Yesterday I noticed how their migration to the new blogging platform was executed:
Yes, that’s the dreaded “The requested page could not be found” message.
Apparently, for Forrester, moving to a new platform means all old URLs die.
This is just so wrong. Linkrot is a common mistake that companies and institutions make all too often. For this to happen at an institution like Forrester shows me they don’t understand web basics. Don’t get me wrong, a lot of big companies have made this mistake, but for Forrester it’s inexcusable!
Maybe Forrester should have a chat with Jakob Nielsen. Check this:
Any URL that has ever been exposed to the Internet should live forever: never let any URL die since doing so means that other sites that link to you will experience linkrot. If these sites are conscientious, they will eventually update the link, but not all sites do so. Thus, many potential new users will be met by an error message the first time they visit your site instead of getting the valuable content they were expecting. Remember, people follow links because they want something on your site: the best possible introduction and more valuable than any advertising for attracting new customers.
At other times, it becomes necessary to re-architect a site and impose a new structure. Even then, the rule continues to be: you are not allowed to break any old links. The solution is to set up a set of redirects: a scheme whereby the server tells the browser that the requested page is to be found at a new URL. All decent browsers will automatically take the user to the new URL, and really good browsers will even update their bookmark database to use the new URL in the future if the user had bookmarked the old URL.
I remember when the same stupid mistake was made by Harvard Business Review back when they switched domains from hbswk.hbs.edu to harvardbusiness.org. Overnight, they destroyed their online ecosystem, as Forrester has just done.
What’s the big deal, you ask? In today’s connected world, this is brand destruction plain and simple. Not the way to build an attention platform.
This is something that keeps happening with IBM’s FTP server.
I was just trying to download this report: Seizing the advantage. When and how to innovate your business model”…
I have to say, this happens all the time on the site.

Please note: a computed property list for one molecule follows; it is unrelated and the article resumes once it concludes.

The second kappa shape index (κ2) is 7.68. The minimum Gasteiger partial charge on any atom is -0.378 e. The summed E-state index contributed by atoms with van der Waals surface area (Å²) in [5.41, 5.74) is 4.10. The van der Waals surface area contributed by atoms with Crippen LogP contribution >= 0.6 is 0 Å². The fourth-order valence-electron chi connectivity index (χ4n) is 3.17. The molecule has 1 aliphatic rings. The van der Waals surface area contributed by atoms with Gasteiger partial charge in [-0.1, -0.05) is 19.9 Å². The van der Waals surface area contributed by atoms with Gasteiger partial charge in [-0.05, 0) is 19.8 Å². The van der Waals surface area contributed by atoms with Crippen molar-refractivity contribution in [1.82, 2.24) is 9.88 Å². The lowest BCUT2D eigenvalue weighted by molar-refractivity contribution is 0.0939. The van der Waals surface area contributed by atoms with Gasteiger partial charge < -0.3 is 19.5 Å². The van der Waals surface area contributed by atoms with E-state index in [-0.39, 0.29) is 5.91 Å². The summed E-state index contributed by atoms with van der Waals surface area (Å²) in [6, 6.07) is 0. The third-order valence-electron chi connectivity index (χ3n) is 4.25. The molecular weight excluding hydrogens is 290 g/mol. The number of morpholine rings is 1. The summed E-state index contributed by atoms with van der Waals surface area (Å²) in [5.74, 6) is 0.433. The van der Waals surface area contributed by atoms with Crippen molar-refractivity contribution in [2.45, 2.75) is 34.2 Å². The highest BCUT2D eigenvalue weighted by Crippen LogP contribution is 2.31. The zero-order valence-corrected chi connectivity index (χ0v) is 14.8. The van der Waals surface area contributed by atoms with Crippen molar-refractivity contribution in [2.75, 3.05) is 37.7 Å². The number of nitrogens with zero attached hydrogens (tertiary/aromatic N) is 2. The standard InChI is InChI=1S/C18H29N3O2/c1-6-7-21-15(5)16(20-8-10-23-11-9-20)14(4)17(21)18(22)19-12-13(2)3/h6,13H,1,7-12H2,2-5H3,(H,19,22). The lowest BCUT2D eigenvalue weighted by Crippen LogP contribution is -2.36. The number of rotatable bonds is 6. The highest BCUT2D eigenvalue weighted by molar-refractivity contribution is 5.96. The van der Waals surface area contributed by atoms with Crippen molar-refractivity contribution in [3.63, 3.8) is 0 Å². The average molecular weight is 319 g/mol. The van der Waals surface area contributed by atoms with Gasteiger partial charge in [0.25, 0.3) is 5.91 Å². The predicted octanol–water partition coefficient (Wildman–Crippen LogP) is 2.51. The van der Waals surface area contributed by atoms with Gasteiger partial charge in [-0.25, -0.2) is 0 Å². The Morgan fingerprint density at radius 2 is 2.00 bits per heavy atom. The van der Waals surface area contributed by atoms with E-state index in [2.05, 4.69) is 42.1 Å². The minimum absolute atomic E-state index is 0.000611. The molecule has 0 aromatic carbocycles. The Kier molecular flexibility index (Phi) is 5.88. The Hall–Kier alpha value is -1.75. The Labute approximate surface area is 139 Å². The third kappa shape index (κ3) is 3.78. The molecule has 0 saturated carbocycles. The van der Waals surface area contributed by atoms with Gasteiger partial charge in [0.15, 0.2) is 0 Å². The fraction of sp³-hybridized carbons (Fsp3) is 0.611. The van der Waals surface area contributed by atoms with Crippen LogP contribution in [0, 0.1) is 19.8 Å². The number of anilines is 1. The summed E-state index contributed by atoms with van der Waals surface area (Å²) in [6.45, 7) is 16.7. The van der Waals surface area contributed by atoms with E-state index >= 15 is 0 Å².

What’s going on IBM? This is not exactly the best way to win friends and influence prospects.
P.S. – will let you know if I ever get to the document!
UPDATE: Not sure if this is the same document, but I found it on the UK site.
UPDATE #2: Look what I found at Booz >>
UPDATE #3: And this from EY >>
Listen to this:
Junk food elicits addictive behavior in rats similar to the behaviors of rats addicted to heroin, a new study finds. Pleasure centers in the brains of rats addicted to high-fat, high-calorie diets became less responsive as the binging wore on, making the rats consume more and more food. The results, presented October 20 at the Society for Neuroscience’s annual meeting, may help explain the changes in the brain that lead people to overeat.
So is this another example of addiction as a business strategy – similar to what the tobacco companies were doing earlier?
Maybe that’s why the IT geeks have such a hard time implementing Lean IT >>
Townsend makes a good point:
So why can’t a company like GE follow down this path with “open reverse innovation”
– inviting small companies in India and China to submit their products,
services and ideas to be evaluated by GE for global distribution. Of
course, the open model would require an environment of trust –
but what better way to create goodwill in new markets than to be seen
as a development partner in the China, India, and resource-starved
Africa? A.G. Lafley sits on GE’s board; surely he could help them get started.
Townsend also proposes the formation of innovation collaboratives funded by companies like GE to create a pipeline of new products for GE.
Not a bad idea, if you consider that a recent
McKinsey survey found that 20% of companies have opened up their
innovation processes to employees and customers and they report a 20%
rise in the number of innovations, on average.
Edo Segal has an interesting guest blog at TechCrunch describing the “Future of Media.”
He points to Apple’s App Store as an example of what the rest need to learn:
The only way to block the incredible ease of pirating any content a
media company can generate is to couple said experiences with
extensions that live in the cloud and enhance that experience for
consumers. Not just for some fancy DRM but for real value creation.
They must begin to create a product that is not simply a static digital
file that can be easily copied and distributed, but rather view media
as a dynamic “application” with extensions via the web. This howl is
the future evolution of the media industry. It has arrived from a
company that is delivering the goods. Apple has made it painless for
consumers to spend money and get the media they want where they want
it, proving that consumers are happy to pay for media if delivered in